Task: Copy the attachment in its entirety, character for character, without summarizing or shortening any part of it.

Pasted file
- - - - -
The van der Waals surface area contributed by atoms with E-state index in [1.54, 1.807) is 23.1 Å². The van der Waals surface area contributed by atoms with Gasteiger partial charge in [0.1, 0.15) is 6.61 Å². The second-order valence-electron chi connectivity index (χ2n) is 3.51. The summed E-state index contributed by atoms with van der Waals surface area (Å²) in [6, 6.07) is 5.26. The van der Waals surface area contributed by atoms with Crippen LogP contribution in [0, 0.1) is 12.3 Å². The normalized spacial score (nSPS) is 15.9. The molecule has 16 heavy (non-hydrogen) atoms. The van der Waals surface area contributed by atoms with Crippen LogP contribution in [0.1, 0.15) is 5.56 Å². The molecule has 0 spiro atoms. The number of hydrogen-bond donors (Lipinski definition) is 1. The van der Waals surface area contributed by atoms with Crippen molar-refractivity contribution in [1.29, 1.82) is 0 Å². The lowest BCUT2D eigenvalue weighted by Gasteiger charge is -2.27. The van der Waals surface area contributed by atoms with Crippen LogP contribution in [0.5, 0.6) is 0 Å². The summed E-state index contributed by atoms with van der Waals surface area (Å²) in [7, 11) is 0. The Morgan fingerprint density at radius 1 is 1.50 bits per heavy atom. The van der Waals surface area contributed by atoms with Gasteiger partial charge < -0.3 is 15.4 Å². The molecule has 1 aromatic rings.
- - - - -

The van der Waals surface area contributed by atoms with E-state index in [1.54, 1.807) is 23.1 Å². The van der Waals surface area contributed by atoms with Gasteiger partial charge in [0.1, 0.15) is 6.61 Å². The second-order valence-electron chi connectivity index (χ2n) is 3.51. The summed E-state index contributed by atoms with van der Waals surface area (Å²) in [6, 6.07) is 5.26. The van der Waals surface area contributed by atoms with Crippen LogP contribution in [0, 0.1) is 12.3 Å². The normalized spacial score (nSPS) is 15.9. The molecule has 16 heavy (non-hydrogen) atoms. The van der Waals surface area contributed by atoms with Crippen LogP contribution in [0.1, 0.15) is 5.56 Å². The molecule has 0 spiro atoms. The number of hydrogen-bond donors (Lipinski definition) is 1. The van der Waals surface area contributed by atoms with Crippen molar-refractivity contribution in [1.29, 1.82) is 0 Å². The lowest BCUT2D eigenvalue weighted by Gasteiger charge is -2.27. The van der Waals surface area contributed by atoms with Crippen LogP contribution in [0.5, 0.6) is 0 Å². The summed E-state index contributed by atoms with van der Waals surface area (Å²) in [7, 11) is 0. The Morgan fingerprint density at radius 1 is 1.50 bits per heavy atom. The van der Waals surface area contributed by atoms with Gasteiger partial charge < -0.3 is 15.4 Å². The molecule has 1 aromatic rings.